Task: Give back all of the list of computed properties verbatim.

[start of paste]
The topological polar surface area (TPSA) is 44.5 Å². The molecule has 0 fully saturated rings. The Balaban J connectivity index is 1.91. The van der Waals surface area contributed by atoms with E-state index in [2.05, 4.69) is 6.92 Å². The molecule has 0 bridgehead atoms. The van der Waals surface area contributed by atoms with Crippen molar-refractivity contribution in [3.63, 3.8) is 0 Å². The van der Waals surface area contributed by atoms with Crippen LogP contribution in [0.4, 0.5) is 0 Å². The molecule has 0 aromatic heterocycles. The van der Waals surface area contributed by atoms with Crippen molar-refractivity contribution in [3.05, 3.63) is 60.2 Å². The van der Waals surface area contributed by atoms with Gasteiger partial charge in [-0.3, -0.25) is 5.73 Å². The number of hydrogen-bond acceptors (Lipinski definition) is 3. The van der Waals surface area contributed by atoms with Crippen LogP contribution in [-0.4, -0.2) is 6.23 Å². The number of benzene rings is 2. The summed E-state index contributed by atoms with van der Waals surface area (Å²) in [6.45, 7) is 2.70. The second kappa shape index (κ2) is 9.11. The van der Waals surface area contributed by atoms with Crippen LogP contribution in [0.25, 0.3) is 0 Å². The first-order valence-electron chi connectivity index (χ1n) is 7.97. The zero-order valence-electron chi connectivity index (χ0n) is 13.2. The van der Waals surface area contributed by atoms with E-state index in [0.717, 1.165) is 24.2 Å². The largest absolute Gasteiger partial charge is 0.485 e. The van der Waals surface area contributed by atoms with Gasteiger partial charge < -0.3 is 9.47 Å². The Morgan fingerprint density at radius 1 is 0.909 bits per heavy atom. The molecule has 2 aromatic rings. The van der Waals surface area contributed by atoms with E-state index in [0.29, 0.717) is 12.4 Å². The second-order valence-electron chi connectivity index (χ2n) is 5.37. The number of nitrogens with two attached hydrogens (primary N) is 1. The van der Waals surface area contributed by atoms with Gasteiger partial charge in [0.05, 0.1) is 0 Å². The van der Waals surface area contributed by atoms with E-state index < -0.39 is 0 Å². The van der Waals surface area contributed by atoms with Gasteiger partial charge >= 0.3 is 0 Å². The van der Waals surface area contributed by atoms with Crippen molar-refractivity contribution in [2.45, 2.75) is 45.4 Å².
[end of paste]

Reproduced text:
The topological polar surface area (TPSA) is 44.5 Å². The molecule has 0 fully saturated rings. The Balaban J connectivity index is 1.91. The van der Waals surface area contributed by atoms with E-state index in [2.05, 4.69) is 6.92 Å². The molecule has 0 bridgehead atoms. The van der Waals surface area contributed by atoms with Crippen molar-refractivity contribution in [3.63, 3.8) is 0 Å². The van der Waals surface area contributed by atoms with Crippen LogP contribution in [0.4, 0.5) is 0 Å². The molecule has 0 aromatic heterocycles. The van der Waals surface area contributed by atoms with Crippen molar-refractivity contribution in [3.05, 3.63) is 60.2 Å². The van der Waals surface area contributed by atoms with Gasteiger partial charge in [-0.3, -0.25) is 5.73 Å². The number of hydrogen-bond acceptors (Lipinski definition) is 3. The van der Waals surface area contributed by atoms with Crippen LogP contribution in [-0.4, -0.2) is 6.23 Å². The number of benzene rings is 2. The summed E-state index contributed by atoms with van der Waals surface area (Å²) in [6.45, 7) is 2.70. The second kappa shape index (κ2) is 9.11. The van der Waals surface area contributed by atoms with Crippen LogP contribution in [0.25, 0.3) is 0 Å². The first-order valence-electron chi connectivity index (χ1n) is 7.97. The zero-order valence-electron chi connectivity index (χ0n) is 13.2. The van der Waals surface area contributed by atoms with E-state index in [0.717, 1.165) is 24.2 Å². The largest absolute Gasteiger partial charge is 0.485 e. The van der Waals surface area contributed by atoms with Gasteiger partial charge < -0.3 is 9.47 Å². The Morgan fingerprint density at radius 1 is 0.909 bits per heavy atom. The molecule has 2 aromatic rings. The van der Waals surface area contributed by atoms with E-state index in [0.29, 0.717) is 12.4 Å². The second-order valence-electron chi connectivity index (χ2n) is 5.37. The number of nitrogens with two attached hydrogens (primary N) is 1. The van der Waals surface area contributed by atoms with Gasteiger partial charge in [0.05, 0.1) is 0 Å². The van der Waals surface area contributed by atoms with E-state index < -0.39 is 0 Å². The van der Waals surface area contributed by atoms with Gasteiger partial charge >= 0.3 is 0 Å². The van der Waals surface area contributed by atoms with Crippen molar-refractivity contribution in [2.45, 2.75) is 45.4 Å².